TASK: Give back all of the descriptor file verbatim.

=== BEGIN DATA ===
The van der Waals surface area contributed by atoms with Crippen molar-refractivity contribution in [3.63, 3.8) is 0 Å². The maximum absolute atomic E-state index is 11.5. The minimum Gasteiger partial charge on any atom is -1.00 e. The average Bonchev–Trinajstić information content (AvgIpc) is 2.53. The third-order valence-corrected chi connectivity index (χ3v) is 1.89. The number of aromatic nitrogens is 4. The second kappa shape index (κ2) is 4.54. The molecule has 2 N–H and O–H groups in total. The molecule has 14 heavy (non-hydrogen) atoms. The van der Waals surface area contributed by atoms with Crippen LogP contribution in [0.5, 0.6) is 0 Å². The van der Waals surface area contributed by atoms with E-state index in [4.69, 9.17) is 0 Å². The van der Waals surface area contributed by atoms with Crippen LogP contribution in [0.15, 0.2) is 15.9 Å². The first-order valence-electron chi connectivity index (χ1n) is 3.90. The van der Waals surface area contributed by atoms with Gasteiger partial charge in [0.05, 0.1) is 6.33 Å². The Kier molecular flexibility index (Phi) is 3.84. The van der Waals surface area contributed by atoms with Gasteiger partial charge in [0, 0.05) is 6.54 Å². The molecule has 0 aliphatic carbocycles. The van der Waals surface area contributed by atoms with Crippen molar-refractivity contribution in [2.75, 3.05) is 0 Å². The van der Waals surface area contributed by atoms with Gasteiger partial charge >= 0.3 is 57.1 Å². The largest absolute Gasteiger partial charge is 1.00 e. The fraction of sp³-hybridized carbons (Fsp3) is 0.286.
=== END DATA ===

The van der Waals surface area contributed by atoms with Crippen molar-refractivity contribution in [3.63, 3.8) is 0 Å². The maximum absolute atomic E-state index is 11.5. The minimum Gasteiger partial charge on any atom is -1.00 e. The average Bonchev–Trinajstić information content (AvgIpc) is 2.53. The third-order valence-corrected chi connectivity index (χ3v) is 1.89. The number of aromatic nitrogens is 4. The second kappa shape index (κ2) is 4.54. The molecule has 2 N–H and O–H groups in total. The molecule has 14 heavy (non-hydrogen) atoms. The van der Waals surface area contributed by atoms with Crippen LogP contribution in [0.5, 0.6) is 0 Å². The van der Waals surface area contributed by atoms with E-state index in [4.69, 9.17) is 0 Å². The van der Waals surface area contributed by atoms with Crippen LogP contribution in [0.15, 0.2) is 15.9 Å². The first-order valence-electron chi connectivity index (χ1n) is 3.90. The van der Waals surface area contributed by atoms with Gasteiger partial charge in [0.05, 0.1) is 6.33 Å². The Kier molecular flexibility index (Phi) is 3.84. The van der Waals surface area contributed by atoms with Gasteiger partial charge in [0, 0.05) is 6.54 Å². The molecule has 0 aliphatic carbocycles. The van der Waals surface area contributed by atoms with Crippen molar-refractivity contribution in [2.75, 3.05) is 0 Å². The van der Waals surface area contributed by atoms with Gasteiger partial charge >= 0.3 is 57.1 Å². The largest absolute Gasteiger partial charge is 1.00 e. The fraction of sp³-hybridized carbons (Fsp3) is 0.286.